] Briefly, to create the scoring algorithm, expert members of the IDF Diabetes Atlas Committee completed preference charts on the relative importance of five study characteristics – diagnostic criteria, sample size, sample representation, date of data collection, and type of publication (peer-reviewed publication, national health survey, national registry reports, other official report or publication by a health regulatory body, WHO STEPS study report, or a unpublished study). The relative value of the different categories was ranked by the committee. Using these values, each data source was assigned a score, with higher scores indicating better quality. The 10th edition of the IDF Diabetes Atlas used the same weights as developed and used in the 9th edition. As such a minimum score of 0.29 was required for the data source to be included in the model. For countries with more than one available study, the highest scoring study was selected together with other studies within an increment of 0.1 of the highest score.

### 2.4 Estimation of diabetes prevalence

Prevalence data were extracted in age, sex and urbanization strata from the selected studies. For each country, logistic regression was used to generate smoothed age- and sex-specific prevalence estimates for 5-year age groups for adults aged 20–79 years. The regression included age (as midpoint of each age-group) and the quadratic transformation of age in the model. This was performed in separate analyses for each sub-group (sex and urban/rural area).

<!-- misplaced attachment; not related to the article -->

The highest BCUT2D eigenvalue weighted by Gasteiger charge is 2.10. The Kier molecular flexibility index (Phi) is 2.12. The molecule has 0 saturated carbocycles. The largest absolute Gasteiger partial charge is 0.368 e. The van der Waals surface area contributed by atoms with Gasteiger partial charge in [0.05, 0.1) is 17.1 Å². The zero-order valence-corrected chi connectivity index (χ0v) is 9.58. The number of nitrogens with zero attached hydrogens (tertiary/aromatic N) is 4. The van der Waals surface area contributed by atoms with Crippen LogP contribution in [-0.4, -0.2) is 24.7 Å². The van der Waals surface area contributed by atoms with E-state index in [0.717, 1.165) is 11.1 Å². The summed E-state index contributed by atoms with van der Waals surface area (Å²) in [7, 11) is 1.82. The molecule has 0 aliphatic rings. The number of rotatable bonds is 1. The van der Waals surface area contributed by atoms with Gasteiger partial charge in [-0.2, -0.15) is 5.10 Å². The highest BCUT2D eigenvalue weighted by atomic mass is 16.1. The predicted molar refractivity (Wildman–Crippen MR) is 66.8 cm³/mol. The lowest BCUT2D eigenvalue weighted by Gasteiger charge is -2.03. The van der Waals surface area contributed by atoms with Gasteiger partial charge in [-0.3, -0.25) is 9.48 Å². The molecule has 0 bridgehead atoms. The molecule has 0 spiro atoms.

When more than one study had been selected, prevalence was calculated as the weighted average of the different studies, the weights being those used in the AHP scoring process. In the case where there were several serial cross-sectional surveys conducted in the same manner (e.g., replicated at a regular time interval), only data from the most recent survey were used even if all studies met the required AHP threshold. Urban to rural diabetes prevalence ratios were similarly averaged when more than one study was available for use. Where primary data were not stratified by urban and rural status, an urban/rural ratio was applied. The ratio was derived from aggregated available data on urbanisation from countries within the same IDF Region based on the UN Population Division Urbanisation Prospects. [

United Nations. Department of Economic and Social Affairs, Population Division (2018). World Urbanization Prospects: The 2018 Revision, Online Edition.

] For high-income countries, the urban to rural diabetes prevalence ratio was assumed to be 1.0.
When reported prevalence was based only on self-report, this value was adjusted by the proportion of undiagnosed diabetes in that country to represent total prevalence of diabetes using the following formulae [
• Saeedi P.
• Petersohn I.
• Salpea P.
• Malanda B.
• Karuranga S.
• Unwin N.
• et al.
Global and regional diabetes prevalence estimates for 2019 and projections for 2030 and 2045: Results from the International Diabetes Federation Diabetes Atlas, 9(th) edition.
]
$Prevalenceoftotaldiabetes=Prevalenceofselfreportdiabetes/100-theproportionofundiagnoseddiabetes100×100$

The prevalence of undiagnosed diabetes was estimated using the methodology of previous editions [

Guariguata L, Whiting D, Weil C, Unwin N. The International Diabetes Federation diabetes atlas methodology for estimating global and national prevalence of diabetes in adults. Diabetes Res Clin Pract. 2011;94:322-32.

,
• Cho N.H.
• Shaw J.E.